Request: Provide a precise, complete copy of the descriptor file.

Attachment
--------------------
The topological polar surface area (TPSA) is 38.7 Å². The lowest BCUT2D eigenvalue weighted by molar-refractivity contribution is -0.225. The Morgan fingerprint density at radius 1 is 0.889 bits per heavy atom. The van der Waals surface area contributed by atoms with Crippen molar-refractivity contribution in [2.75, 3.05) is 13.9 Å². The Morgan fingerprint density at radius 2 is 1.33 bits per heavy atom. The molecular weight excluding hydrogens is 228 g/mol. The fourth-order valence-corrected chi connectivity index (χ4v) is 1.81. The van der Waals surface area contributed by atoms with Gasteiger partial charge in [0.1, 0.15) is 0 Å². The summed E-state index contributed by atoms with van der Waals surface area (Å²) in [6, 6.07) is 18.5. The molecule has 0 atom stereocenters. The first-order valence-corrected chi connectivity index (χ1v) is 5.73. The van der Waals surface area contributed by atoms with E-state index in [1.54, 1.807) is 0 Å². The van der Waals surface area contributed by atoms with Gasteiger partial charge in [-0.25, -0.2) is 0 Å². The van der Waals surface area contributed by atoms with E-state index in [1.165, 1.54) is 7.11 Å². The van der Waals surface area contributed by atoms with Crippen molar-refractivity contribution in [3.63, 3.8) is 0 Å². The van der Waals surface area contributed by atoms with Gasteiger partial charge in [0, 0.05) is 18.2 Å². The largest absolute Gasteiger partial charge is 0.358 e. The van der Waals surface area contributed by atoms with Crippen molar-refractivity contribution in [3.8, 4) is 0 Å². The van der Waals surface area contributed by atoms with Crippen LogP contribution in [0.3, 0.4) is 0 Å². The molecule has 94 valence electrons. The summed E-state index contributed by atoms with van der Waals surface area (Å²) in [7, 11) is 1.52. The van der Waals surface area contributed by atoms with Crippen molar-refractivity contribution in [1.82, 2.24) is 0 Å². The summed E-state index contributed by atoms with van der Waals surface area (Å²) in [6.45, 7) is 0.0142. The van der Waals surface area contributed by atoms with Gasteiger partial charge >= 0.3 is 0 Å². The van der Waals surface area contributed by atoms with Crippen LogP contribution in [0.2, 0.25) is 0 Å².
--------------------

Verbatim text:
The topological polar surface area (TPSA) is 38.7 Å². The lowest BCUT2D eigenvalue weighted by molar-refractivity contribution is -0.225. The Morgan fingerprint density at radius 1 is 0.889 bits per heavy atom. The van der Waals surface area contributed by atoms with Crippen molar-refractivity contribution in [2.75, 3.05) is 13.9 Å². The Morgan fingerprint density at radius 2 is 1.33 bits per heavy atom. The molecular weight excluding hydrogens is 228 g/mol. The fourth-order valence-corrected chi connectivity index (χ4v) is 1.81. The van der Waals surface area contributed by atoms with Gasteiger partial charge in [0.1, 0.15) is 0 Å². The summed E-state index contributed by atoms with van der Waals surface area (Å²) in [6, 6.07) is 18.5. The molecule has 0 atom stereocenters. The first-order valence-corrected chi connectivity index (χ1v) is 5.73. The van der Waals surface area contributed by atoms with E-state index in [1.54, 1.807) is 0 Å². The van der Waals surface area contributed by atoms with Gasteiger partial charge in [-0.25, -0.2) is 0 Å². The van der Waals surface area contributed by atoms with E-state index in [1.165, 1.54) is 7.11 Å². The van der Waals surface area contributed by atoms with Crippen molar-refractivity contribution in [3.63, 3.8) is 0 Å². The van der Waals surface area contributed by atoms with Gasteiger partial charge in [0, 0.05) is 18.2 Å². The largest absolute Gasteiger partial charge is 0.358 e. The van der Waals surface area contributed by atoms with Crippen molar-refractivity contribution in [3.8, 4) is 0 Å². The van der Waals surface area contributed by atoms with Crippen LogP contribution in [0.3, 0.4) is 0 Å². The molecule has 94 valence electrons. The summed E-state index contributed by atoms with van der Waals surface area (Å²) in [7, 11) is 1.52. The van der Waals surface area contributed by atoms with Crippen molar-refractivity contribution in [1.82, 2.24) is 0 Å². The summed E-state index contributed by atoms with van der Waals surface area (Å²) in [6.45, 7) is 0.0142. The van der Waals surface area contributed by atoms with Gasteiger partial charge >= 0.3 is 0 Å². The van der Waals surface area contributed by atoms with Crippen LogP contribution in [0.2, 0.25) is 0 Å².